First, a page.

CLINTON, MASS. — In a sense, Nypro Inc.'s first international venture did not begin with a plant in Taiwan 20 years ago. It started with now-President Gordon Lankton's nine-month, $5-a-day motorcycle trip from Germany to Japan in 1956.
Today the legacy of both those ventures can be seen in Nypro's 22 plants worldwide — eight outside the United States — and sales and profit that have climbed annually for a dozen years. Sales now are at $433 million, with $20.9 million in profit, up from $72 million in sales and $1.2 million in profit 10 years ago.
Nypro is Plastics News' 1997 Processor of the Year.
Lankton, who retains ownership of two-thirds of the Clinton, Mass.-based injection molder, has tried to foster an entrepreneurial management style by giving each of its far-flung plants considerable autonomy. For example, each facility has a board of directors made up of employees from other plants.
That structure allows the company to keep a balance between standardizing all its plants so they can serve the company's global customers, while at the same time encouraging innovation developed by each plant, said Clayton Christensen, a Harvard Business School professor who has written two case studies on Nypro and its management.
``Basically what they've done is create an internal marketplace for the technology,'' Christensen said. ``By having interlocking boards and other methods of surfacing the innovations, they get the information out.''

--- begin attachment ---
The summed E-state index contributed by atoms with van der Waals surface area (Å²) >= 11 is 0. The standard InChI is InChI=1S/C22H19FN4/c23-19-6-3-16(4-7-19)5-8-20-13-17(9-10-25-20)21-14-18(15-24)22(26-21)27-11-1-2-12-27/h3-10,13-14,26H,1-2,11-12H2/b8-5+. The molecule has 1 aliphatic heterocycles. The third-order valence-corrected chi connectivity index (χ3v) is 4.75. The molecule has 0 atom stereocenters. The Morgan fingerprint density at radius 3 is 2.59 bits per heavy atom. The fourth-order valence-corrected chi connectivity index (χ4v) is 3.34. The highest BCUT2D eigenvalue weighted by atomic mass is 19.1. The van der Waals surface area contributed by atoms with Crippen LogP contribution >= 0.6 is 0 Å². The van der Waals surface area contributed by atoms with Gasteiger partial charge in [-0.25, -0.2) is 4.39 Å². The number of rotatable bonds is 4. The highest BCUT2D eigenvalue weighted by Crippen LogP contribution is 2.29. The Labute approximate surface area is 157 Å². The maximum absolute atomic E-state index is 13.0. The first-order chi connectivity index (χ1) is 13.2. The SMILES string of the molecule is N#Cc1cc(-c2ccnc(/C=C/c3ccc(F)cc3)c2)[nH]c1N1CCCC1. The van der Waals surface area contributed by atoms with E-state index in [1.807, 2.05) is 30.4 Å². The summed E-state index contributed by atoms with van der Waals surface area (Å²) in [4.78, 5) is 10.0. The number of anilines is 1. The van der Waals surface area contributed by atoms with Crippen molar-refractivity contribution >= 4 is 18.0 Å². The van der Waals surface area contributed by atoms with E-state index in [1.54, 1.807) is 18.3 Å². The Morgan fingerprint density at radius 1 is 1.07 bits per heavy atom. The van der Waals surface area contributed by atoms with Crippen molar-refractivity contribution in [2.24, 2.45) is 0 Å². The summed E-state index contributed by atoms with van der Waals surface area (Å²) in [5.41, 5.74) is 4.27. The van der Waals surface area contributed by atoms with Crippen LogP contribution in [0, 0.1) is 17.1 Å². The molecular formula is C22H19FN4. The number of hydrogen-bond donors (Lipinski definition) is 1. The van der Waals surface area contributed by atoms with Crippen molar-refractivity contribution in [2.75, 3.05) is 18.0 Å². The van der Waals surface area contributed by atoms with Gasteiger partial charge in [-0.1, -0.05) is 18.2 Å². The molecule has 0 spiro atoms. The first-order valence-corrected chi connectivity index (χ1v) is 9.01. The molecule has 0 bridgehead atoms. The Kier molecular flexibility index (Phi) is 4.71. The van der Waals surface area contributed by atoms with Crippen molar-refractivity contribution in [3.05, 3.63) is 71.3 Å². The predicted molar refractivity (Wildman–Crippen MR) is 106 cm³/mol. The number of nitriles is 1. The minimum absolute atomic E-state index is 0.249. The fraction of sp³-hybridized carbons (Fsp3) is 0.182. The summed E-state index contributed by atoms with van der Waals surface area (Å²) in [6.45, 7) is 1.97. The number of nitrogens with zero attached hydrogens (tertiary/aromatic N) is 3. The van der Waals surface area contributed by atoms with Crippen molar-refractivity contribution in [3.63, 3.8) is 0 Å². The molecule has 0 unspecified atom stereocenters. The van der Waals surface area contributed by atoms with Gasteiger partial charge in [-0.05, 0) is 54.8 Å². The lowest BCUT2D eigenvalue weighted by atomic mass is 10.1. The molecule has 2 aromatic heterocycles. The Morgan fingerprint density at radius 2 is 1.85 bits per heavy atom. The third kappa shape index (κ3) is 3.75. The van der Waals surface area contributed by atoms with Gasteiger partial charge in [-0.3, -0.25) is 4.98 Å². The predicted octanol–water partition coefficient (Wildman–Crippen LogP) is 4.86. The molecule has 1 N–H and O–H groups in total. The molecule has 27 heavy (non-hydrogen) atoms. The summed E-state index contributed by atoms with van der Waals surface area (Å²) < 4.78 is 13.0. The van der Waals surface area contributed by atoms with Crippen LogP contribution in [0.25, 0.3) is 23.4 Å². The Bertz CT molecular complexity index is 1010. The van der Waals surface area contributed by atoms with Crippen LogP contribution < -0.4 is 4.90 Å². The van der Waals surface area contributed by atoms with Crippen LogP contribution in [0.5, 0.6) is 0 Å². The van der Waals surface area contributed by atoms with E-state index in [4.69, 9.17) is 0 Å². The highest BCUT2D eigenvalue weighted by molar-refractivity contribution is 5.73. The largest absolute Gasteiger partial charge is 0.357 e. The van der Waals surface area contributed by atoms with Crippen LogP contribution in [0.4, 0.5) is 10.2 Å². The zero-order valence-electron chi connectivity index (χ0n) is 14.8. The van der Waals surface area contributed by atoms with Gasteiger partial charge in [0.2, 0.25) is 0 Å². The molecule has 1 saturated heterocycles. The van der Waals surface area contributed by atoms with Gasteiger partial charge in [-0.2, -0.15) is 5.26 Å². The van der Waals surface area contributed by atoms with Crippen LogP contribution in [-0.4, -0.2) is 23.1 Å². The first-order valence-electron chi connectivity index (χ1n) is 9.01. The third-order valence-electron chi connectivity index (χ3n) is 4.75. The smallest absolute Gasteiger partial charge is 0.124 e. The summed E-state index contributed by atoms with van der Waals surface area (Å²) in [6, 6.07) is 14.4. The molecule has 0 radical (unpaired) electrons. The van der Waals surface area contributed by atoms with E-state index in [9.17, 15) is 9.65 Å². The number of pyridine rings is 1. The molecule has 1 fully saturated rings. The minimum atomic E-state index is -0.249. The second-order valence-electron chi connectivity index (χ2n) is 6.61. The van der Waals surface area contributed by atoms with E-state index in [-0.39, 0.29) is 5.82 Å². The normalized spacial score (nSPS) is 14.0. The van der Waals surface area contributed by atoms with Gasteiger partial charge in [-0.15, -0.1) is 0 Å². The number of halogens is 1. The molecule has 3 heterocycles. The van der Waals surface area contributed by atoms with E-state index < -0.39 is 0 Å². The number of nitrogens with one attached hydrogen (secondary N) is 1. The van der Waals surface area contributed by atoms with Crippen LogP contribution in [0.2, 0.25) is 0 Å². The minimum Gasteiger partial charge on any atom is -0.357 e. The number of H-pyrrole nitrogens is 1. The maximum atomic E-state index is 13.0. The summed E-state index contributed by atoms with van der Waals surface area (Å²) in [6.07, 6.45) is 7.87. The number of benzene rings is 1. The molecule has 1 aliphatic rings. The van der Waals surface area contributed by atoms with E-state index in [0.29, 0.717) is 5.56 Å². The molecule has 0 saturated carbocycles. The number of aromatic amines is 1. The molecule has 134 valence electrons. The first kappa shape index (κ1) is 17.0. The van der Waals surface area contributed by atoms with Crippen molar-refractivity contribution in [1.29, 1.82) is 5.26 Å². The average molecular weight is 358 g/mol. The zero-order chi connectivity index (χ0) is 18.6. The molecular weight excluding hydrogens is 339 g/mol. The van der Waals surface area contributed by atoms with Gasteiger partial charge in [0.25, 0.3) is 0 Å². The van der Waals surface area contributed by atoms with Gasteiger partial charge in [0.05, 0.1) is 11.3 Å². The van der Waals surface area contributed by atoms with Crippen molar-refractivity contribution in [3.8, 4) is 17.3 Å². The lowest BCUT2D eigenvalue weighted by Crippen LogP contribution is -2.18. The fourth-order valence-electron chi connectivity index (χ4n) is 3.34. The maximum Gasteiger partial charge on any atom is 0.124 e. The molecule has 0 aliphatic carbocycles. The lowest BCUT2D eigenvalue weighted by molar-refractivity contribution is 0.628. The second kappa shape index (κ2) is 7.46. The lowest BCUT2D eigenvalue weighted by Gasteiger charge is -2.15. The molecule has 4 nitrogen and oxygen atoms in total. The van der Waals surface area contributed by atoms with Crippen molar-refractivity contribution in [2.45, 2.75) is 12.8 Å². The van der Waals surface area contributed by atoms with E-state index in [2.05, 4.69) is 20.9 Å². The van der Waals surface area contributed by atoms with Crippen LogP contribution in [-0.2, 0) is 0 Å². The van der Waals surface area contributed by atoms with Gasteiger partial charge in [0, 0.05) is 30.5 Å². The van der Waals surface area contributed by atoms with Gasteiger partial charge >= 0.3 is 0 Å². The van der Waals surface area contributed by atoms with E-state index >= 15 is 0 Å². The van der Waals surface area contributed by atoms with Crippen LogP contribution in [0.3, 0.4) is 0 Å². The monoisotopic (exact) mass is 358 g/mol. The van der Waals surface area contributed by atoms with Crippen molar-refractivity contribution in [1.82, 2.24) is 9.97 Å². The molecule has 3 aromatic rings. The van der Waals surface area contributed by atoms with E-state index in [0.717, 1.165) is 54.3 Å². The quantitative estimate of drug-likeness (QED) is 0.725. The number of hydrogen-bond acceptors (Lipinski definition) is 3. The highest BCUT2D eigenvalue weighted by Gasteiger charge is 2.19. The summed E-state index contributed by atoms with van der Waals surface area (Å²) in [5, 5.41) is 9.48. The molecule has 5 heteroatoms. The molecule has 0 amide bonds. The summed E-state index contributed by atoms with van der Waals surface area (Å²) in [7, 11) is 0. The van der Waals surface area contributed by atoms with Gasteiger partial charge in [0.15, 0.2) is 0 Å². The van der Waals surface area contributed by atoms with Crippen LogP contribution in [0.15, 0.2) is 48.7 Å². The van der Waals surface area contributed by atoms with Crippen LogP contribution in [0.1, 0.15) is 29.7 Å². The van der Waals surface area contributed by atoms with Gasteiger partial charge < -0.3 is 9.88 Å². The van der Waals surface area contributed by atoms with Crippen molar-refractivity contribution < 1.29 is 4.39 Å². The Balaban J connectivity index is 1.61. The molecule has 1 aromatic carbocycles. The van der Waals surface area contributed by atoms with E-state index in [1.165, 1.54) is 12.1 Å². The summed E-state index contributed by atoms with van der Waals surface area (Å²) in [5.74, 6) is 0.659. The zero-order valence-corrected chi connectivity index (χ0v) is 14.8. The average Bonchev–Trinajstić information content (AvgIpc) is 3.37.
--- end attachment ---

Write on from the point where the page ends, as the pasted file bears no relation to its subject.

Plants are ranked against other facilities, creating a healthy competition, he said. But the corporate culture also strongly encourages sharing information among plants.
``I've never seen anything like it,'' Christensen said.
``This is the way Nypro has been able to expand around the world,'' Lankton said. ``Otherwise our bureaucracy would be unmanageable.''
The boards are a ready source of knowledge for plant managers, said John Casali, engineering director for Nypro Clinton and general manager of the company's Advanced Technology Center.
Not that the structure is without risks, Lankton said. A particular plant, for example, may not put enough resources into a job sent to it by another plant because the customer may not be as important to it, he said.
Lankton is quick to note that some of the things the company is known for — globalization, its management structure — are borrowed from other sources or developed piecemeal over time.
Having a board at each plant came from seeing how much the firm learned while working through difficult problems with its foreign partners, such as Japanese firms Mitsui and Co. and Sailor Pen Co., and Switzerland's Netstal-Maschinen AG.
And the company's global push, for example, came from simply following customers such as Hewlett Packard and Abbott Laboratories to overseas factories.
But Lankton does credit his post-Army, globe-spanning motorcycle trip with giving him the moxie to begin the global push, when much of the industry was still thinking in terms of small, regional shops. Even today, representatives of many U.S. plastics companies who approach him at industry events know little about overseas investing or the country they want to go to, Lankton said.
Not that Nypro has not had its share of rough spots.
In the mid-1970s, the company's Puerto Rican plants were carrying the company's Clinton facilities, and in the early 1980s, Nypro found itself in debt and close to bankruptcy for a time.
One of its early overseas venture, a wholly owned operation in France, failed miserably.
The company was unprepared for dealing with the French bureaucracy, which insisted on reviewing the company's books before a layoff and then telling the firm which employees could be downsized, based on how sympathetic they were to the government's politics, Lankton said.
That led to the company strongly preferring joint ventures to deal with local questions, and relying on 50-50 partnerships when possible, Lankton said.